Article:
Bacteria are active in the human body, some of whose genes are much older than those of humans themselves. The research by bioinformatician Sarah Berkemer from the University of Leipzig and her colleague Shawn McGlynn from the Institute "Earth Life Science" at the Technical University of Tokyo is based on this finding . They have now published their findings, with which they delved deep into the developmental history of bacteria, in the renowned journal "Molecular Biology and Evolution".
In its studies, the international research team examined genes from bacteria and so-called archaea, which were formerly also referred to as primordial bacteria. "Archaea and bacteria are single-celled organisms that make up the majority of living things on earth and are found almost everywhere," explains Sarah Berkemer. They are two of the three defined so-called domains of organisms, with humans belonging to the third domain, the eukaryotes. "Some types of bacteria and archaea live in symbiosis with other living beings, for example in the human stomach and intestines, where they are needed for metabolism."
The scientists had an almost unbelievable set of data: from a total of 74 archaea species and 573 bacterial species, 603.416 archaeal genes and 33.093.496 bacterial genes were compared with one another. According to Berkemer, the comparison of genes from different organisms played a central role. "If there is a gene from many different species that shows great similarities or only minor differences in many species, this gene is examined more closely. By comparing pairs of such a gene sequence in different organisms, we can determine whether these slight differences exist primarily between genes in bacteria and archaea, or whether there are also differences within the group of bacteria or archaea.”
The eukaryotes, to which humans belong as described, only developed at a later point in evolution from archaea and bacteria, which in turn emerged from common ancestors. "Of course, many new types of bacteria and archaea have developed in the course of evolution and their genomes have therefore changed significantly," explains the bionics computer scientist. Genes are encoded in the genome, through which the blueprint and the way of life of the organisms are implemented. Despite the further development and modification of the genes, it is possible to find evolutionarily very old, conserved genes in these organisms.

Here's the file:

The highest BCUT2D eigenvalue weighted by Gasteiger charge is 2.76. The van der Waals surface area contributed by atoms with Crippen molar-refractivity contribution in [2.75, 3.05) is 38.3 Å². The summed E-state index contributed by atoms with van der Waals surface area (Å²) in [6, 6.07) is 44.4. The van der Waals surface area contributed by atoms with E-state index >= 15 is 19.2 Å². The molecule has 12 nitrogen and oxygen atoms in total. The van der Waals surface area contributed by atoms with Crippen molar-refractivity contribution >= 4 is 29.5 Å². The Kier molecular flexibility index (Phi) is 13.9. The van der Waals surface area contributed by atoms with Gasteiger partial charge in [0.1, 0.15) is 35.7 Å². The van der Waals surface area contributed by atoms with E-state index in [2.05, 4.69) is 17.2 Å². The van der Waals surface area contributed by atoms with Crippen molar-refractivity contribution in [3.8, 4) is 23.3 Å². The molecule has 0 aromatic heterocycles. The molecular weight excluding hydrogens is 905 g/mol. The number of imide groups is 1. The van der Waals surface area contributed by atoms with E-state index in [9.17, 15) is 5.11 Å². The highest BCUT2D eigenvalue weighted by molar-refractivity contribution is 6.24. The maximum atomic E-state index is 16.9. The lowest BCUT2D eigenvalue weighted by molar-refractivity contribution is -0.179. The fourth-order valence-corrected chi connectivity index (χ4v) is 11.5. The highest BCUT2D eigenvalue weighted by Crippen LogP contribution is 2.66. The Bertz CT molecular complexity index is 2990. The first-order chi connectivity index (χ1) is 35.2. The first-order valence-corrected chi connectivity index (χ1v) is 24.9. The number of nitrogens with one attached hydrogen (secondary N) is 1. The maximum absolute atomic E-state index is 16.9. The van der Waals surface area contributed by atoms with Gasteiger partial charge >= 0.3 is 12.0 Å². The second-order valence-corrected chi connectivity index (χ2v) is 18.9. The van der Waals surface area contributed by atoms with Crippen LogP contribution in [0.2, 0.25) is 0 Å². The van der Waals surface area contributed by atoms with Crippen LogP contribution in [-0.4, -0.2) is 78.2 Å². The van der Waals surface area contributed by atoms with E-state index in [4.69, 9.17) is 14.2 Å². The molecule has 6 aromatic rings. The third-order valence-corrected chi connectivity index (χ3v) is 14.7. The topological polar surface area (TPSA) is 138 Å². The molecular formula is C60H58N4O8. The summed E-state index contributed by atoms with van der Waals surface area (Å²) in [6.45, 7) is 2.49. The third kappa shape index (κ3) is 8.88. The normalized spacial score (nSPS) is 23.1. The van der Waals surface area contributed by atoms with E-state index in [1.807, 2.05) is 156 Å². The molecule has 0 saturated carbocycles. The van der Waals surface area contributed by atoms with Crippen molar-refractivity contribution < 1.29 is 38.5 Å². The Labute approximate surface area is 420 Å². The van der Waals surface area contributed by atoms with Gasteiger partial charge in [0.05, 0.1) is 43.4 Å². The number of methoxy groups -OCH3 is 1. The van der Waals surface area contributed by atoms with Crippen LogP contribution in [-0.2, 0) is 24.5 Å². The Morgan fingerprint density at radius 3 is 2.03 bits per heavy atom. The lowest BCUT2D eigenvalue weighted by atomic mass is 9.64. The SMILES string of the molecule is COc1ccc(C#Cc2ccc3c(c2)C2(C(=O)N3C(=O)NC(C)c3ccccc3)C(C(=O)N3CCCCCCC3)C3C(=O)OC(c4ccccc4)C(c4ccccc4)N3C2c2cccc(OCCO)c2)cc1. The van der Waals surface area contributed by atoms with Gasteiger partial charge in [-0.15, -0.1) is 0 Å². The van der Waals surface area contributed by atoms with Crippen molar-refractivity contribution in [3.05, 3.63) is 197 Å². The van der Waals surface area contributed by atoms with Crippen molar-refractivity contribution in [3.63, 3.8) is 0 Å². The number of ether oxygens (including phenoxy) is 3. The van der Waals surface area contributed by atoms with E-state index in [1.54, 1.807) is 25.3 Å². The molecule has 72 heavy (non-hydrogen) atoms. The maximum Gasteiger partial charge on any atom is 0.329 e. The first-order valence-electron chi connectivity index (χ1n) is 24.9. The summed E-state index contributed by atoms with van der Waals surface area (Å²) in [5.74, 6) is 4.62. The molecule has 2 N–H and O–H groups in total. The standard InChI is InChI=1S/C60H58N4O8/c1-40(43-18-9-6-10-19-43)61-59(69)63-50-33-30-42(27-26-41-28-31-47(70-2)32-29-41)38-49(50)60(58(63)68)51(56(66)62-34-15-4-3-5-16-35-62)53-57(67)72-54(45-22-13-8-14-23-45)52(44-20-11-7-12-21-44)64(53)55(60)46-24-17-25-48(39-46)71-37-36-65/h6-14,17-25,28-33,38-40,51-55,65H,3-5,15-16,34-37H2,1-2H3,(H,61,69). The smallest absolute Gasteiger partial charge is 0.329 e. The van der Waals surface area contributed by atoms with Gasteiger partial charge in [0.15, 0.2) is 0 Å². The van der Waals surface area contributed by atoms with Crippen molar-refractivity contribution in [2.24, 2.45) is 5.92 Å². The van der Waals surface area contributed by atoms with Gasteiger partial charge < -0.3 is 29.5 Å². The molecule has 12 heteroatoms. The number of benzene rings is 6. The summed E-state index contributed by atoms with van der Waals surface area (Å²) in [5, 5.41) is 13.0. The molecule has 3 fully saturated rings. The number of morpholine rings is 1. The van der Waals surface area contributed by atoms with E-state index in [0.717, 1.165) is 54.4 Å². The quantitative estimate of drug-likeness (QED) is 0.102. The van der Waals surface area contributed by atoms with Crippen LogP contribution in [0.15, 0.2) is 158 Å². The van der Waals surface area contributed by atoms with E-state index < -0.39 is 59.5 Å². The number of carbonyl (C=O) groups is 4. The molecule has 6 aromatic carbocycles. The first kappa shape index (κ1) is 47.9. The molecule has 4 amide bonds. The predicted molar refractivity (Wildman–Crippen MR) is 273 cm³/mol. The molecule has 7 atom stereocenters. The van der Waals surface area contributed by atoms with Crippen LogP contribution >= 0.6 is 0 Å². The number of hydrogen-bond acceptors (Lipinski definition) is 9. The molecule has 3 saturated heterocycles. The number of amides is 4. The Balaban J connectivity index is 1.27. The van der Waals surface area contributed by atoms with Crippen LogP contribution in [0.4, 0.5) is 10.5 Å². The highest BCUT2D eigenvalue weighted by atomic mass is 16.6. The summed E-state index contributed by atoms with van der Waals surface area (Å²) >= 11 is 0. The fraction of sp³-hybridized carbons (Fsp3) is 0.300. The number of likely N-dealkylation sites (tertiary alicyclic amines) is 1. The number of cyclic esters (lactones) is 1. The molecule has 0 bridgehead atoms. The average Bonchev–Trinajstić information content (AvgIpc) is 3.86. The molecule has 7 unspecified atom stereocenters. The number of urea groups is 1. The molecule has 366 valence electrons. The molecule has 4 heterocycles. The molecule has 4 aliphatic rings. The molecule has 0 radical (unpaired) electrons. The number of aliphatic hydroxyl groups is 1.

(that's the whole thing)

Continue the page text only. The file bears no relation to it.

"Here we have pursued the theory that genes involved in oxygen metabolism most likely evolved later in evolution, which is supported by the assumption that oxygen concentrations were lower in early stages of Earth evolution than they are today. And in our opinion, we were able to confirm that,” Berkemer points out. Overall, it has been shown that genes involved in cell metabolism are less well conserved. "At the same time, we confirm the assumption that many genes involved in the processing of genetic information in the cell already existed at very early stages of archaea and bacterial evolution, such as small ribosomal units involved in the synthesis of proteins play an important role.”
The cooperation between the Leipzig scientist and her colleagues in Japan goes back three years. At that time, Sarah Berkemer was able to receive a scholarship from the German Academic Exchange Service (DAAD) and work in Tokyo for three months in cooperation with the Japan Society for the Promotion of Science. The contacts made at that time were deepened through meetings at international symposiums and conferences and led to the joint work that has now been published.
Original title of publication in Molecular Biology and Evolution:
"A new analysis of archaea-bacteria domain separation: variable phylogenetic distance and the tempo of early evolution", DOI: https://doi.org/10.1093/molbev/msaa089
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